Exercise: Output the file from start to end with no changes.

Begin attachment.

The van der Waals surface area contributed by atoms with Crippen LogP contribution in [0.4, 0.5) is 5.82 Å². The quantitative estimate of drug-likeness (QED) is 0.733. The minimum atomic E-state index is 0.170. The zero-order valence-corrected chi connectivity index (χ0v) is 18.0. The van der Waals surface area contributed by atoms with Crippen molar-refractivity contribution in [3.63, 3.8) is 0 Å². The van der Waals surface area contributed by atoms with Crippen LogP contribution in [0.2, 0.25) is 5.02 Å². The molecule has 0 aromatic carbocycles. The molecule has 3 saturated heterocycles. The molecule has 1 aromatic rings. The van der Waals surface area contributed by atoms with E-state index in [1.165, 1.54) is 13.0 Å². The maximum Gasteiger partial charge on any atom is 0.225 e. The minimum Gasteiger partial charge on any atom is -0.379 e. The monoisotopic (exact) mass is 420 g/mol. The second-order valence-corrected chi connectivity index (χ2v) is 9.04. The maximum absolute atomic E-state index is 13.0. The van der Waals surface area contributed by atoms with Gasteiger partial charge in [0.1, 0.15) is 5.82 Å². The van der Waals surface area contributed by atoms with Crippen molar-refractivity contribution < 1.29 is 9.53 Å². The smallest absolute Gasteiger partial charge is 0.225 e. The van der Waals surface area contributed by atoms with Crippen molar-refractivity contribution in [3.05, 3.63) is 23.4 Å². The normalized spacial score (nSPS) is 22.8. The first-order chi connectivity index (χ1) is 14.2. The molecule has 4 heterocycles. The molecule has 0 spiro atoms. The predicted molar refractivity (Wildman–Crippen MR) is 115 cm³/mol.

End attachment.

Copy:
The van der Waals surface area contributed by atoms with Crippen LogP contribution in [0.4, 0.5) is 5.82 Å². The quantitative estimate of drug-likeness (QED) is 0.733. The minimum atomic E-state index is 0.170. The zero-order valence-corrected chi connectivity index (χ0v) is 18.0. The van der Waals surface area contributed by atoms with Crippen molar-refractivity contribution in [3.63, 3.8) is 0 Å². The van der Waals surface area contributed by atoms with Crippen LogP contribution in [0.2, 0.25) is 5.02 Å². The molecule has 0 aromatic carbocycles. The molecule has 3 saturated heterocycles. The molecule has 1 aromatic rings. The van der Waals surface area contributed by atoms with E-state index in [1.165, 1.54) is 13.0 Å². The maximum Gasteiger partial charge on any atom is 0.225 e. The minimum Gasteiger partial charge on any atom is -0.379 e. The monoisotopic (exact) mass is 420 g/mol. The second-order valence-corrected chi connectivity index (χ2v) is 9.04. The maximum absolute atomic E-state index is 13.0. The van der Waals surface area contributed by atoms with Gasteiger partial charge in [0.1, 0.15) is 5.82 Å². The van der Waals surface area contributed by atoms with Crippen molar-refractivity contribution < 1.29 is 9.53 Å². The smallest absolute Gasteiger partial charge is 0.225 e. The van der Waals surface area contributed by atoms with Crippen molar-refractivity contribution in [3.05, 3.63) is 23.4 Å². The normalized spacial score (nSPS) is 22.8. The first-order chi connectivity index (χ1) is 14.2. The molecule has 4 heterocycles. The molecule has 0 spiro atoms. The predicted molar refractivity (Wildman–Crippen MR) is 115 cm³/mol.